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How The Economist is bucking the print downturn

How The Economist is bucking the print downturn

By Clark Turner 

It’s generally accepted that traditional print media is on the wane. Official Audit Bureau of Circulation (ABC) figures consistently show that for the majority of newspapers and magazines sales are on the slide.

But it’s not all bad news. There are some publications that are bucking the trend, one being The Economist.

Established in 1843 to campaign on the great political issues of the day, The Economist still remains true to its original principles today.

Positioning itself as a ‘must read’ for smart and curious people around the world,  it aims to be the premier source for the analysis of world business and current affairs, providing authoritative insight and opinion on international news, world politics, business, finance, science and technology.

On top of that it offers overviews of cultural trends and regular industry, business and country special reports.

The Economist currently has a worldwide circulation figure of over 1.3 million, up 9.1 per cent year-on-year. Growth has been consistent across individual global markets led by the North American market – up by 12.8 per cent.

In the UK the newspaper sells 181,374 copies every week – up 6.7 per cent year-on-year.

The reason, the publication claims, is a demand among the educated and affluent for intelligent news, analysis and entertainment that challenges, amuses and informs.

“Like any marketer we’re faced with the same internal challenges such as protecting our budget and delivering results,” explained the Economist’s Global Marketing Director, Susan Clark (pictured). “But we also face external challenges, similarly to any other marketer.

“In recent times we’ve focused on building a strong brand in the UK but now we’re looking outside that.”

In building a brand presence in the market, The Economist uses a full array of tools – from brand advertising through retained advertising agency AMV BBDO and direct mail to paid placement in newsstands backed by POS and posters.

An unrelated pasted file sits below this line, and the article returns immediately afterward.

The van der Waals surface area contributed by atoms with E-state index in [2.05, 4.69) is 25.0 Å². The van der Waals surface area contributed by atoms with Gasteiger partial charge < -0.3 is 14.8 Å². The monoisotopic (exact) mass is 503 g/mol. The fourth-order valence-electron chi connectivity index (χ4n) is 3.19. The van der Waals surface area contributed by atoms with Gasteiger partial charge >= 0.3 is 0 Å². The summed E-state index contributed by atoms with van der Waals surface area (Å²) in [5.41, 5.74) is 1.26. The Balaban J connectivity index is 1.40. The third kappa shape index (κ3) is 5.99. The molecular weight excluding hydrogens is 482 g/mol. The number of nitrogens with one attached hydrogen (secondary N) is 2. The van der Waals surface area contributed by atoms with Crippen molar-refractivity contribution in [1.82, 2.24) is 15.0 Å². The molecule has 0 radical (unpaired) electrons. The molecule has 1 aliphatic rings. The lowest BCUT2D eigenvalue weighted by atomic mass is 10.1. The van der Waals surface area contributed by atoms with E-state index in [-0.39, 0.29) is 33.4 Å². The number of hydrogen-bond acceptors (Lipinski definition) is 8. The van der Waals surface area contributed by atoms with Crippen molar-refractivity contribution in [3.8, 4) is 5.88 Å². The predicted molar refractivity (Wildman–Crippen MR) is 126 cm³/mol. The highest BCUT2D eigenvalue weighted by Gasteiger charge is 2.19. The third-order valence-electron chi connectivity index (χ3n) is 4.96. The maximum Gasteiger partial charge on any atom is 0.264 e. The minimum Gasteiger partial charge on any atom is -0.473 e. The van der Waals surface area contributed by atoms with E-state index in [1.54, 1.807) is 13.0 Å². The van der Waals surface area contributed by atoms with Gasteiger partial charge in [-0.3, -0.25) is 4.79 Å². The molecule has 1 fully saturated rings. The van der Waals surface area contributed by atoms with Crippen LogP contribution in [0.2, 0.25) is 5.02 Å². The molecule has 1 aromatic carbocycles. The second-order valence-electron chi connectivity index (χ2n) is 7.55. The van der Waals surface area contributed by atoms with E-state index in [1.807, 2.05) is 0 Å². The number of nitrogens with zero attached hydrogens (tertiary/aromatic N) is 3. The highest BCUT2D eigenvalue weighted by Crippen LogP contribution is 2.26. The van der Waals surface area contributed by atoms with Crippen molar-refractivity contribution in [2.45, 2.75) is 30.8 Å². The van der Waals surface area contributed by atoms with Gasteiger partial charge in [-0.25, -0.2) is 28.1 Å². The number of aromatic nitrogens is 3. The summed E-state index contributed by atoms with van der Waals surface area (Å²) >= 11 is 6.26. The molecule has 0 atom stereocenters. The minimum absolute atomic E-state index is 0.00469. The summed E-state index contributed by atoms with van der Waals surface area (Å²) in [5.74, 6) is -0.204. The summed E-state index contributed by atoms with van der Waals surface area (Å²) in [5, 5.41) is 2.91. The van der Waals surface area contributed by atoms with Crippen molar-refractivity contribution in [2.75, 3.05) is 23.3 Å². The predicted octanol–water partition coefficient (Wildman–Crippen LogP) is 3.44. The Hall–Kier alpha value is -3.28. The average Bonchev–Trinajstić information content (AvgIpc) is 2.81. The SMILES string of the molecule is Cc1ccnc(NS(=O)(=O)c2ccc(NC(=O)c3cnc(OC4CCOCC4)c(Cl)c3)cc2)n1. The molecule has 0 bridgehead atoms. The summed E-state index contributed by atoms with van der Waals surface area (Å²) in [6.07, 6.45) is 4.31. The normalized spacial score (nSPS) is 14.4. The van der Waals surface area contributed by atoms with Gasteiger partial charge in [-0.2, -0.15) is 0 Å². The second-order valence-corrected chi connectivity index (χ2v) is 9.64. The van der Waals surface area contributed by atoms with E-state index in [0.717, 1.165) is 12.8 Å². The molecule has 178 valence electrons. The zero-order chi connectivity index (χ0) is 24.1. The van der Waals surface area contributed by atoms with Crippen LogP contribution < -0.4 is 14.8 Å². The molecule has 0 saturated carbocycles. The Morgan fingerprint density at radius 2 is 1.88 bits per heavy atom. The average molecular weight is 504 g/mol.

“Keeping readers ultimately lies with our editorial colleagues who work to consistently deliver engaging content,” said Clark.

Readers everywhere get the same editorial matter. The advertisements differ. The running order of the sections, and sometimes the cover, also differ. But the words are the same, except that each week readers in Britain get a few extra pages devoted to British news.

“Number one for us in marketing is customer service, she added. “We work so that our teams can transfer customers’ subscriptions to wherever they may travel in the world and ensure a good delivery of product.”

Key communication messages involve The Economist’s broadening of position. The newspaper’s original focus was on business success but a shift has occurred on the back of research that showed readers want information and a global perspective on current affairs.

The publication operates an extensive research programme adopting an econometric model in the UK. “It keeps the CFO happy,” Clark admitted.

Research is used to determine how the brand is perceived and on how readers relate to it; on why they might buy from a newsstand rather than by subscription. Syndicated research is also used to throw light on advertising issues.

Marketing is then adapted to meet the challenges and demands of different markets globally.

“There are some territories where we are well known and have huge awareness, such as the UK,” Clark revealed. “In the US and Europe we might change the logo in sign off or have a visible masthead to clearly indicate the publication is a magazine.

“It’s important we retain our global brand positioning but we adapt it locally to different markets on the back of research, with a global creative library available online.”

The Economist print offering is supported online through its website, which is also used as a sampling tool. Full access is free to subscribers as well as an audio edition.

“We have different on and offline teams working closely together in each region so al our efforts are aligned,” Clark said. “Ultimately though online is a speciality skill.”

So what of the future?

“I have to believe that we will remain relevant whether that means embracing new media and other channels,” she concluded. “Across the world, there is a group of people united not by age or demographics, but by how they think and how they look at things.

“They are as interested in ‘why’ as ‘what’; they will pick up a stone to see what’s under it; they delight in the new, the surprising and the unorthodox. These are the people who read The Economist.”

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